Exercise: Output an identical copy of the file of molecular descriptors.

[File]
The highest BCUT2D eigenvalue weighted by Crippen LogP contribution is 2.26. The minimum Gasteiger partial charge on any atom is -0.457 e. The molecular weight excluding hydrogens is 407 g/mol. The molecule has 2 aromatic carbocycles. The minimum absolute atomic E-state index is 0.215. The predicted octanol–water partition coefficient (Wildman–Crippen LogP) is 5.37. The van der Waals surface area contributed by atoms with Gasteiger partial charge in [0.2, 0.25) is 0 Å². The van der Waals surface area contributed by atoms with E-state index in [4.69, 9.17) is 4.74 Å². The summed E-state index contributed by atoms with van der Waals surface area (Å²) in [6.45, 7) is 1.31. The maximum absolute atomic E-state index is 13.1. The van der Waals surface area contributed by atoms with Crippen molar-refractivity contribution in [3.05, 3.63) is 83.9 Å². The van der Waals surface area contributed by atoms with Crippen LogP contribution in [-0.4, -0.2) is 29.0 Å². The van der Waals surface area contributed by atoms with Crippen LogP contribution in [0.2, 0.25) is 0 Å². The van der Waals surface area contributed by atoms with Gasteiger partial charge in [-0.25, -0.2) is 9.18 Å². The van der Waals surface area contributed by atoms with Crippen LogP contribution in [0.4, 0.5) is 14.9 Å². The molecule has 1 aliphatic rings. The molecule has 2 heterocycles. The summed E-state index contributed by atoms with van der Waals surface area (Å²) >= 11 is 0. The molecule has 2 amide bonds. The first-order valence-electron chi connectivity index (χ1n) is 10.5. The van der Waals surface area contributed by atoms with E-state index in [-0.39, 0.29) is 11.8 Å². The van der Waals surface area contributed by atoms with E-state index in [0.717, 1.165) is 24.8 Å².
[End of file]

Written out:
The highest BCUT2D eigenvalue weighted by Crippen LogP contribution is 2.26. The minimum Gasteiger partial charge on any atom is -0.457 e. The molecular weight excluding hydrogens is 407 g/mol. The molecule has 2 aromatic carbocycles. The minimum absolute atomic E-state index is 0.215. The predicted octanol–water partition coefficient (Wildman–Crippen LogP) is 5.37. The van der Waals surface area contributed by atoms with Gasteiger partial charge in [0.2, 0.25) is 0 Å². The van der Waals surface area contributed by atoms with E-state index in [4.69, 9.17) is 4.74 Å². The summed E-state index contributed by atoms with van der Waals surface area (Å²) in [6.45, 7) is 1.31. The maximum absolute atomic E-state index is 13.1. The van der Waals surface area contributed by atoms with Crippen molar-refractivity contribution in [3.05, 3.63) is 83.9 Å². The van der Waals surface area contributed by atoms with Crippen LogP contribution in [-0.4, -0.2) is 29.0 Å². The van der Waals surface area contributed by atoms with Crippen LogP contribution in [0.2, 0.25) is 0 Å². The van der Waals surface area contributed by atoms with Gasteiger partial charge in [-0.25, -0.2) is 9.18 Å². The van der Waals surface area contributed by atoms with Crippen LogP contribution in [0.4, 0.5) is 14.9 Å². The molecule has 1 aliphatic rings. The molecule has 2 heterocycles. The summed E-state index contributed by atoms with van der Waals surface area (Å²) >= 11 is 0. The molecule has 2 amide bonds. The first-order valence-electron chi connectivity index (χ1n) is 10.5. The van der Waals surface area contributed by atoms with E-state index in [-0.39, 0.29) is 11.8 Å². The van der Waals surface area contributed by atoms with E-state index in [0.717, 1.165) is 24.8 Å².